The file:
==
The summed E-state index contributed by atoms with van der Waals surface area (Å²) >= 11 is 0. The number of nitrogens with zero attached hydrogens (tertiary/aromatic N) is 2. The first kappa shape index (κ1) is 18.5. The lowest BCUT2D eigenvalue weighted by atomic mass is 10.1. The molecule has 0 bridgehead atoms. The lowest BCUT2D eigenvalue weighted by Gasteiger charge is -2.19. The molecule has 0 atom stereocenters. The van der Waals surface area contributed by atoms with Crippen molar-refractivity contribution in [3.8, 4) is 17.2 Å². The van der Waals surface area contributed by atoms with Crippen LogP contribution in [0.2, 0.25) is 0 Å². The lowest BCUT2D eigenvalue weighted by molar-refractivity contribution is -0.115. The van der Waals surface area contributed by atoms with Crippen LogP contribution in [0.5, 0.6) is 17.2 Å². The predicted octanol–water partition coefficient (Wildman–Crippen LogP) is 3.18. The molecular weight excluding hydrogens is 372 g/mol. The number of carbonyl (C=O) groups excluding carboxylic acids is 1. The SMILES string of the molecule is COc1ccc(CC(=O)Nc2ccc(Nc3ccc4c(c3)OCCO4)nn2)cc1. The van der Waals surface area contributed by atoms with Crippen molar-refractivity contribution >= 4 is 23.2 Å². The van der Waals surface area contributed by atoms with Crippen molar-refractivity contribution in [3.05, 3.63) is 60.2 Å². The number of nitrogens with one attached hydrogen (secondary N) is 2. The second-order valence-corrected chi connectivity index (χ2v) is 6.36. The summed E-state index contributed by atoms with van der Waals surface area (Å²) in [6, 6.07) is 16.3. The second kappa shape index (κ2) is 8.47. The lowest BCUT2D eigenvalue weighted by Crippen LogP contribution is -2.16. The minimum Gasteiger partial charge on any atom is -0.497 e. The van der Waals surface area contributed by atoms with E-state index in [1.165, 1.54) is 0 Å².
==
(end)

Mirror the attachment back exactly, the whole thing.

The summed E-state index contributed by atoms with van der Waals surface area (Å²) >= 11 is 0. The number of nitrogens with zero attached hydrogens (tertiary/aromatic N) is 2. The first kappa shape index (κ1) is 18.5. The lowest BCUT2D eigenvalue weighted by atomic mass is 10.1. The molecule has 0 bridgehead atoms. The lowest BCUT2D eigenvalue weighted by Gasteiger charge is -2.19. The molecule has 0 atom stereocenters. The van der Waals surface area contributed by atoms with Crippen molar-refractivity contribution in [3.8, 4) is 17.2 Å². The van der Waals surface area contributed by atoms with Crippen LogP contribution in [0.2, 0.25) is 0 Å². The lowest BCUT2D eigenvalue weighted by molar-refractivity contribution is -0.115. The van der Waals surface area contributed by atoms with Crippen LogP contribution in [0.5, 0.6) is 17.2 Å². The predicted octanol–water partition coefficient (Wildman–Crippen LogP) is 3.18. The molecular weight excluding hydrogens is 372 g/mol. The number of carbonyl (C=O) groups excluding carboxylic acids is 1. The SMILES string of the molecule is COc1ccc(CC(=O)Nc2ccc(Nc3ccc4c(c3)OCCO4)nn2)cc1. The van der Waals surface area contributed by atoms with Crippen molar-refractivity contribution >= 4 is 23.2 Å². The van der Waals surface area contributed by atoms with Crippen molar-refractivity contribution in [3.05, 3.63) is 60.2 Å². The number of nitrogens with one attached hydrogen (secondary N) is 2. The second-order valence-corrected chi connectivity index (χ2v) is 6.36. The summed E-state index contributed by atoms with van der Waals surface area (Å²) in [6, 6.07) is 16.3. The second kappa shape index (κ2) is 8.47. The lowest BCUT2D eigenvalue weighted by Crippen LogP contribution is -2.16. The minimum Gasteiger partial charge on any atom is -0.497 e. The van der Waals surface area contributed by atoms with E-state index in [1.165, 1.54) is 0 Å².